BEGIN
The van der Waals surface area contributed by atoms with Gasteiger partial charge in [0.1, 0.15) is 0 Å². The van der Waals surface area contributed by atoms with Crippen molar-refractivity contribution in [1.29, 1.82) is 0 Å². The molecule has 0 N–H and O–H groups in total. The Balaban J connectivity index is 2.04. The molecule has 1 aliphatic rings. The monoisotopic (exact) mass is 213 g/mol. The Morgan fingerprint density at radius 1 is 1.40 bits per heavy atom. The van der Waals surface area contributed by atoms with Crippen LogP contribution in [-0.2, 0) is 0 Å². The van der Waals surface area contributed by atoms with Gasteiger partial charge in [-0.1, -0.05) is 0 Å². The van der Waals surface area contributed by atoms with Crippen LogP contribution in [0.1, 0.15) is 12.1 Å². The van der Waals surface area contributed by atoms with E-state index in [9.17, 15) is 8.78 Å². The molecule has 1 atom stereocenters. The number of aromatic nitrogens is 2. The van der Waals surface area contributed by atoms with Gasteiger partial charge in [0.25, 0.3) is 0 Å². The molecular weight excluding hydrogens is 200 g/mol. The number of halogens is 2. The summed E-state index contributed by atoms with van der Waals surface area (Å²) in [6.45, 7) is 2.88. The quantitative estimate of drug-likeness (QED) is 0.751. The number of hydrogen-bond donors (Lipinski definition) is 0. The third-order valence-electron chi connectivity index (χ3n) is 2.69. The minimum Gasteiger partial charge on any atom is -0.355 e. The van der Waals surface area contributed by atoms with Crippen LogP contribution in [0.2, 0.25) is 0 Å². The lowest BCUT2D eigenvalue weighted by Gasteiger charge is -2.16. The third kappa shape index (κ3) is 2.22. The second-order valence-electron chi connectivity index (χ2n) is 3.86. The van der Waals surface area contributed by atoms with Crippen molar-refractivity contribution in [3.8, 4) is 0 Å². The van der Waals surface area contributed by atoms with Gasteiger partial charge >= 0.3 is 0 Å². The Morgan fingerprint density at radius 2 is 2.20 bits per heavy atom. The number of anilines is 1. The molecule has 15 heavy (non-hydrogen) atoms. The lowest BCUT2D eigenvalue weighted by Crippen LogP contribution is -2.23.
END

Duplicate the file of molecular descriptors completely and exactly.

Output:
The van der Waals surface area contributed by atoms with Gasteiger partial charge in [0.1, 0.15) is 0 Å². The van der Waals surface area contributed by atoms with Crippen molar-refractivity contribution in [1.29, 1.82) is 0 Å². The molecule has 0 N–H and O–H groups in total. The Balaban J connectivity index is 2.04. The molecule has 1 aliphatic rings. The monoisotopic (exact) mass is 213 g/mol. The Morgan fingerprint density at radius 1 is 1.40 bits per heavy atom. The van der Waals surface area contributed by atoms with Crippen LogP contribution in [-0.2, 0) is 0 Å². The van der Waals surface area contributed by atoms with Gasteiger partial charge in [-0.1, -0.05) is 0 Å². The van der Waals surface area contributed by atoms with Crippen LogP contribution in [0.1, 0.15) is 12.1 Å². The van der Waals surface area contributed by atoms with E-state index in [9.17, 15) is 8.78 Å². The molecule has 1 atom stereocenters. The number of aromatic nitrogens is 2. The van der Waals surface area contributed by atoms with Gasteiger partial charge in [0.25, 0.3) is 0 Å². The molecular weight excluding hydrogens is 200 g/mol. The number of halogens is 2. The summed E-state index contributed by atoms with van der Waals surface area (Å²) in [6.45, 7) is 2.88. The quantitative estimate of drug-likeness (QED) is 0.751. The number of hydrogen-bond donors (Lipinski definition) is 0. The third-order valence-electron chi connectivity index (χ3n) is 2.69. The minimum Gasteiger partial charge on any atom is -0.355 e. The van der Waals surface area contributed by atoms with Crippen LogP contribution in [0.2, 0.25) is 0 Å². The lowest BCUT2D eigenvalue weighted by Gasteiger charge is -2.16. The third kappa shape index (κ3) is 2.22. The second-order valence-electron chi connectivity index (χ2n) is 3.86. The van der Waals surface area contributed by atoms with Crippen molar-refractivity contribution in [3.8, 4) is 0 Å². The van der Waals surface area contributed by atoms with Gasteiger partial charge >= 0.3 is 0 Å². The Morgan fingerprint density at radius 2 is 2.20 bits per heavy atom. The number of anilines is 1. The molecule has 15 heavy (non-hydrogen) atoms. The lowest BCUT2D eigenvalue weighted by Crippen LogP contribution is -2.23.